Sunday, May 10, 2009

The Impact of a Life Well Lived--A Tribute to My Mother

Her children rise up and call her blessed. . . .
“Many women have done excellently, but you surpass them all.”

—Proverbs 31:28–29 ESV

Several times over the years, people have asked me, “Who had the most influence on your life?” From the time I was young until today, my answer has never changed—unquestionably, unwaveringly, out of all the godly people I have known during more than a decade of Christian ministry and all the amazing, bestselling authors I have been blessed to work with over the years, the most influential person in my life is my mother--Jan Haney.

My mom gave her heart to Christ as a young girl, and she has consistently lived a life of extraordinary faith through the years, despite incredible challenges. A stay-at-home mother of three girls, Mom was happily married to a godly and widely respected man, sang in the choir, taught Sunday school and Bible studies, volunteered at her children’s schools, and touched the lives of countless friends and neighbors with her faithful prayers and words of encouragement.

And then one cold February night in 1989, Mom went to bed a content stay-at-home mom, and she woke up a widowed, jobless, single mother of three.

The days and weeks after Dad’s unexpected homegoing are still a bit of a blur—I was only fifteen—but I remember that through her grief, Mom’s faith never wavered. “God is faithful, and He will take care of our family,” she assured us, despite the fact that she had no job and hadn’t worked outside the home in more than seventeen years. “We will never go hungry, because God is our Provider. Don’t you ever forget that.”

My younger sister, Heather, who was only nine when Dad died, recalls how much Mom relied on God during those difficult days:

One of my most vivid memories from when I was little was early one morning, it was still dark outside, and I must have been sick or something, because I woke up and was going to find Mom. She wasn't in her room, so I crept out all bleary eyed into the living room. It was dark in the den where I was standing, and she was in the kitchen at the table. Except she was on her knees and she was literally draped over a kitchen chair and she was singing “Great Is Thy Faithfulness” with all her heart. Not that it was loud, just full of emotion. And I remember being a little scared at first, because I had never seen Mom like that before, that emotional, maybe only in the days right after Dad died. But it still overwhelms me to think about it today.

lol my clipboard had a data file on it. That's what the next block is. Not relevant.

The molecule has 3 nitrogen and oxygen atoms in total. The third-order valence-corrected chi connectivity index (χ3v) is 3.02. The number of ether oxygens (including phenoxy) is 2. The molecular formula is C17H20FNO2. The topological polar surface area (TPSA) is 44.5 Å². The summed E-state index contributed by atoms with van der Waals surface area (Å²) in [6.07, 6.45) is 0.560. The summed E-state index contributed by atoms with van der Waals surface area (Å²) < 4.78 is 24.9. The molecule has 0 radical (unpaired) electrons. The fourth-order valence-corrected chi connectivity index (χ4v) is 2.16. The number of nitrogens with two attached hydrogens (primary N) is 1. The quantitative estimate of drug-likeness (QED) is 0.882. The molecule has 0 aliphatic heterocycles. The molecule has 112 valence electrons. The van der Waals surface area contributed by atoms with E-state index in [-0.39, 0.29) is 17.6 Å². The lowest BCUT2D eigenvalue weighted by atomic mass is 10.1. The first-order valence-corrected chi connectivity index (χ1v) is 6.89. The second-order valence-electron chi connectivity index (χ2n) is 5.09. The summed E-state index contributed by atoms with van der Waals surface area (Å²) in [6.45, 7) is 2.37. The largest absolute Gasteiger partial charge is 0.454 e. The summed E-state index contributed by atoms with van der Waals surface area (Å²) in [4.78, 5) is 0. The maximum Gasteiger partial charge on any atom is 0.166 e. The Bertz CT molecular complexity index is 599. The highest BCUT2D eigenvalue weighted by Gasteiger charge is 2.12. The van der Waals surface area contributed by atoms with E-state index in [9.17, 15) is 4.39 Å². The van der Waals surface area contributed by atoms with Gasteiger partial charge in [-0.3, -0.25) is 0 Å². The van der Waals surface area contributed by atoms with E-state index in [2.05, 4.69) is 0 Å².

And I think about that day a lot. I've told countless people about it when I tell the story about how my Dad died, because it made such an impact on me how she handled it all. And I feel like I got to witness just how she was able to handle it all. Because she literally gave up and fell onto Christ the way she fell onto that chair. And still to this day I can't sing “Great Is Thy Faithfulness” without getting a huge lump in my throat that usually results in sobbing.

So when I think of Mom and what she's taught me, I think of the song “Great Is Thy Faithfulness” and how incredibly faithful God has been to her, and to us. And I think about how in love with Jesus and desperate for Him she was and is. And the older I get, the more amazing it is. When I got married, it became more amazing. Every time I faced a seemingly overwhelming trial, it became more amazing. And now that I have [my daughter] Emmy, it's more amazing still. How faithful God was to carry her through the loss of her beloved and so much more. And how many people's lives have been impacted for Christ because of her incredible testimony of His faithfulness.

In the years following Dad’s death, when it seemed the foundations of our family could have crumbled beneath us, Mom gave us a sense of continuity and security by making sure we continued our many family traditions, especially the ones Dad had done with us. From the silly (having breakfast for dinner on Sunday nights) to the serious (reading the story of Jesus’ birth by candlelight from the family Bible on Christmas Eve), Mom and the three of us Haney girls have continued our family traditions over the years as a way of reassuring ourselves that we are still a family, still together and for each other, no matter what may come.